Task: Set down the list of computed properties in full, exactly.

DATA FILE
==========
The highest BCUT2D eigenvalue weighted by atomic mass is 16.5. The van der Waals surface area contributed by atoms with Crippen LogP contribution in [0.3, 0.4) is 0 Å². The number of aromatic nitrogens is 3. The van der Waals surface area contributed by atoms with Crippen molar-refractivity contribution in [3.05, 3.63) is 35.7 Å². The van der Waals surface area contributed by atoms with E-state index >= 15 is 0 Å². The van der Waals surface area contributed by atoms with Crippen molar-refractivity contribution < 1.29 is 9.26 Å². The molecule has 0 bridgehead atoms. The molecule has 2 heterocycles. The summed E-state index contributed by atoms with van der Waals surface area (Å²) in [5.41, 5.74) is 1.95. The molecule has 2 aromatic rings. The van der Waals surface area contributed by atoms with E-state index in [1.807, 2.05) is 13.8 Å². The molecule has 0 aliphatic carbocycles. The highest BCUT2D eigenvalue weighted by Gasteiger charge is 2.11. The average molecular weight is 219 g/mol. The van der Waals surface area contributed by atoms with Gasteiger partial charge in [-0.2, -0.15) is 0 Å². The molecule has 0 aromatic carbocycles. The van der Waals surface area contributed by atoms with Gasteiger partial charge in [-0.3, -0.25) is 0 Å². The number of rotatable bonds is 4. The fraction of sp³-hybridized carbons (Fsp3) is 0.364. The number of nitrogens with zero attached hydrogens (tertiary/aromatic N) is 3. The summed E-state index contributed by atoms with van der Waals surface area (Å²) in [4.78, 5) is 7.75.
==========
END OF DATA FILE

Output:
The highest BCUT2D eigenvalue weighted by atomic mass is 16.5. The van der Waals surface area contributed by atoms with Crippen LogP contribution in [0.3, 0.4) is 0 Å². The number of aromatic nitrogens is 3. The van der Waals surface area contributed by atoms with Crippen molar-refractivity contribution in [3.05, 3.63) is 35.7 Å². The van der Waals surface area contributed by atoms with E-state index >= 15 is 0 Å². The van der Waals surface area contributed by atoms with Crippen molar-refractivity contribution < 1.29 is 9.26 Å². The molecule has 0 bridgehead atoms. The molecule has 2 heterocycles. The summed E-state index contributed by atoms with van der Waals surface area (Å²) in [5.41, 5.74) is 1.95. The molecule has 2 aromatic rings. The van der Waals surface area contributed by atoms with E-state index in [1.807, 2.05) is 13.8 Å². The molecule has 0 aliphatic carbocycles. The highest BCUT2D eigenvalue weighted by Gasteiger charge is 2.11. The average molecular weight is 219 g/mol. The van der Waals surface area contributed by atoms with Gasteiger partial charge in [-0.2, -0.15) is 0 Å². The molecule has 0 aromatic carbocycles. The van der Waals surface area contributed by atoms with Gasteiger partial charge in [-0.3, -0.25) is 0 Å². The number of rotatable bonds is 4. The fraction of sp³-hybridized carbons (Fsp3) is 0.364. The number of nitrogens with zero attached hydrogens (tertiary/aromatic N) is 3. The summed E-state index contributed by atoms with van der Waals surface area (Å²) in [4.78, 5) is 7.75.